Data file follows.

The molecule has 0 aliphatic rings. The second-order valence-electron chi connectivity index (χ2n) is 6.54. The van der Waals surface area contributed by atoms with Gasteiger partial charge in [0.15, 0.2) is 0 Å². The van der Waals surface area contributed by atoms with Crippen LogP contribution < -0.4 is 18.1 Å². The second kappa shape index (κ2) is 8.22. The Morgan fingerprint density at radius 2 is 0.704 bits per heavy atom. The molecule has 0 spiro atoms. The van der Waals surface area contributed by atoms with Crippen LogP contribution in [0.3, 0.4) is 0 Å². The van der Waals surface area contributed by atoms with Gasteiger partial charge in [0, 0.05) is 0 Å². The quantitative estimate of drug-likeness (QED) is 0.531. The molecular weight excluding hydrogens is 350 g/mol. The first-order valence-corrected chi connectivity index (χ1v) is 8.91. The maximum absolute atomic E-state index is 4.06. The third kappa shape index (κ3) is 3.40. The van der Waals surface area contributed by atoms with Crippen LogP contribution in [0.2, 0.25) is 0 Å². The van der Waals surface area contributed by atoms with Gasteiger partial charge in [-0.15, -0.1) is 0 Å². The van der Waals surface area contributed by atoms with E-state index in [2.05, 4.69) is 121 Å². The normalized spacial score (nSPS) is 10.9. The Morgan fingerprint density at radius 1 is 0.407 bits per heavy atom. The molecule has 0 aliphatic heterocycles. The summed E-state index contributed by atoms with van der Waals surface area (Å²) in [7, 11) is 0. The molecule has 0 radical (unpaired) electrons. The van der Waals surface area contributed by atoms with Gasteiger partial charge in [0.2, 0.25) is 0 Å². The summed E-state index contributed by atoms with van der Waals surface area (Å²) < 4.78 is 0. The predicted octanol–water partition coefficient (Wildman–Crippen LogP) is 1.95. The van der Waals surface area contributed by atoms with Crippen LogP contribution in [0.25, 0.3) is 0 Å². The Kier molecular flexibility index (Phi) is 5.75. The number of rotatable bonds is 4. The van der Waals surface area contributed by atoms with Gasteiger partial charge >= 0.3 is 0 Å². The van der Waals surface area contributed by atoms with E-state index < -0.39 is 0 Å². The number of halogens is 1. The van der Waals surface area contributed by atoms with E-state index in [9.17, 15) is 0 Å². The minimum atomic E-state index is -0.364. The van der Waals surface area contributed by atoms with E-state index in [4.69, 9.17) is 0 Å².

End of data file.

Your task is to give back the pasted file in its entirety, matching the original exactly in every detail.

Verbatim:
The molecule has 0 aliphatic rings. The second-order valence-electron chi connectivity index (χ2n) is 6.54. The van der Waals surface area contributed by atoms with Gasteiger partial charge in [0.15, 0.2) is 0 Å². The van der Waals surface area contributed by atoms with Crippen LogP contribution < -0.4 is 18.1 Å². The second kappa shape index (κ2) is 8.22. The Morgan fingerprint density at radius 2 is 0.704 bits per heavy atom. The molecule has 0 spiro atoms. The van der Waals surface area contributed by atoms with Crippen LogP contribution in [0.3, 0.4) is 0 Å². The van der Waals surface area contributed by atoms with Gasteiger partial charge in [0, 0.05) is 0 Å². The quantitative estimate of drug-likeness (QED) is 0.531. The molecular weight excluding hydrogens is 350 g/mol. The first-order valence-corrected chi connectivity index (χ1v) is 8.91. The maximum absolute atomic E-state index is 4.06. The third kappa shape index (κ3) is 3.40. The van der Waals surface area contributed by atoms with Crippen LogP contribution in [0.2, 0.25) is 0 Å². The van der Waals surface area contributed by atoms with Gasteiger partial charge in [-0.15, -0.1) is 0 Å². The van der Waals surface area contributed by atoms with E-state index in [2.05, 4.69) is 121 Å². The normalized spacial score (nSPS) is 10.9. The Morgan fingerprint density at radius 1 is 0.407 bits per heavy atom. The molecule has 0 aliphatic heterocycles. The summed E-state index contributed by atoms with van der Waals surface area (Å²) in [7, 11) is 0. The molecule has 0 radical (unpaired) electrons. The van der Waals surface area contributed by atoms with Gasteiger partial charge in [0.2, 0.25) is 0 Å². The summed E-state index contributed by atoms with van der Waals surface area (Å²) < 4.78 is 0. The predicted octanol–water partition coefficient (Wildman–Crippen LogP) is 1.95. The van der Waals surface area contributed by atoms with Crippen LogP contribution in [0.25, 0.3) is 0 Å². The Kier molecular flexibility index (Phi) is 5.75. The number of rotatable bonds is 4. The van der Waals surface area contributed by atoms with Gasteiger partial charge >= 0.3 is 0 Å². The van der Waals surface area contributed by atoms with E-state index < -0.39 is 0 Å². The number of halogens is 1. The van der Waals surface area contributed by atoms with E-state index in [9.17, 15) is 0 Å². The minimum atomic E-state index is -0.364. The van der Waals surface area contributed by atoms with E-state index in [4.69, 9.17) is 0 Å².